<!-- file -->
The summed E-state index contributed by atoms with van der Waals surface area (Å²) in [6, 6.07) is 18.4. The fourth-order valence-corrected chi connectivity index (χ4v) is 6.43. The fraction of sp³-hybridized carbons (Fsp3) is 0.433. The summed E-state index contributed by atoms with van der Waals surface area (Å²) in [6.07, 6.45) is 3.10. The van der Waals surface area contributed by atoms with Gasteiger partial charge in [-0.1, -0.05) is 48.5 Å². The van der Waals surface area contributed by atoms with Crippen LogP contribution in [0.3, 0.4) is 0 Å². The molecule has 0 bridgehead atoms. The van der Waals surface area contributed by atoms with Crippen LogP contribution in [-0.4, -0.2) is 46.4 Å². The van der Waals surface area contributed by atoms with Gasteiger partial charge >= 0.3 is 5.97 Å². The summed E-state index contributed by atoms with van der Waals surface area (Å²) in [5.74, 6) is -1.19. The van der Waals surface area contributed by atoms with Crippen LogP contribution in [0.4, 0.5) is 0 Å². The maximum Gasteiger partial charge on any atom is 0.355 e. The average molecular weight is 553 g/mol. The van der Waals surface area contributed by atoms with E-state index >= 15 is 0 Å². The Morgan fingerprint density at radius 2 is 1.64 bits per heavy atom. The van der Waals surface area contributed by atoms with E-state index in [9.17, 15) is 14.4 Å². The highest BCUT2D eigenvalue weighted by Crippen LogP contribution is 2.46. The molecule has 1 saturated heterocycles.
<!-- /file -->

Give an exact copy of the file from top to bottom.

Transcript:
The summed E-state index contributed by atoms with van der Waals surface area (Å²) in [6, 6.07) is 18.4. The fourth-order valence-corrected chi connectivity index (χ4v) is 6.43. The fraction of sp³-hybridized carbons (Fsp3) is 0.433. The summed E-state index contributed by atoms with van der Waals surface area (Å²) in [6.07, 6.45) is 3.10. The van der Waals surface area contributed by atoms with Gasteiger partial charge in [-0.1, -0.05) is 48.5 Å². The van der Waals surface area contributed by atoms with Crippen LogP contribution in [0.3, 0.4) is 0 Å². The molecule has 0 bridgehead atoms. The van der Waals surface area contributed by atoms with Crippen LogP contribution in [-0.4, -0.2) is 46.4 Å². The van der Waals surface area contributed by atoms with Gasteiger partial charge >= 0.3 is 5.97 Å². The summed E-state index contributed by atoms with van der Waals surface area (Å²) in [5.74, 6) is -1.19. The van der Waals surface area contributed by atoms with Crippen LogP contribution in [0.4, 0.5) is 0 Å². The maximum Gasteiger partial charge on any atom is 0.355 e. The average molecular weight is 553 g/mol. The van der Waals surface area contributed by atoms with E-state index >= 15 is 0 Å². The Morgan fingerprint density at radius 2 is 1.64 bits per heavy atom. The van der Waals surface area contributed by atoms with E-state index in [9.17, 15) is 14.4 Å². The highest BCUT2D eigenvalue weighted by Crippen LogP contribution is 2.46. The molecule has 1 saturated heterocycles.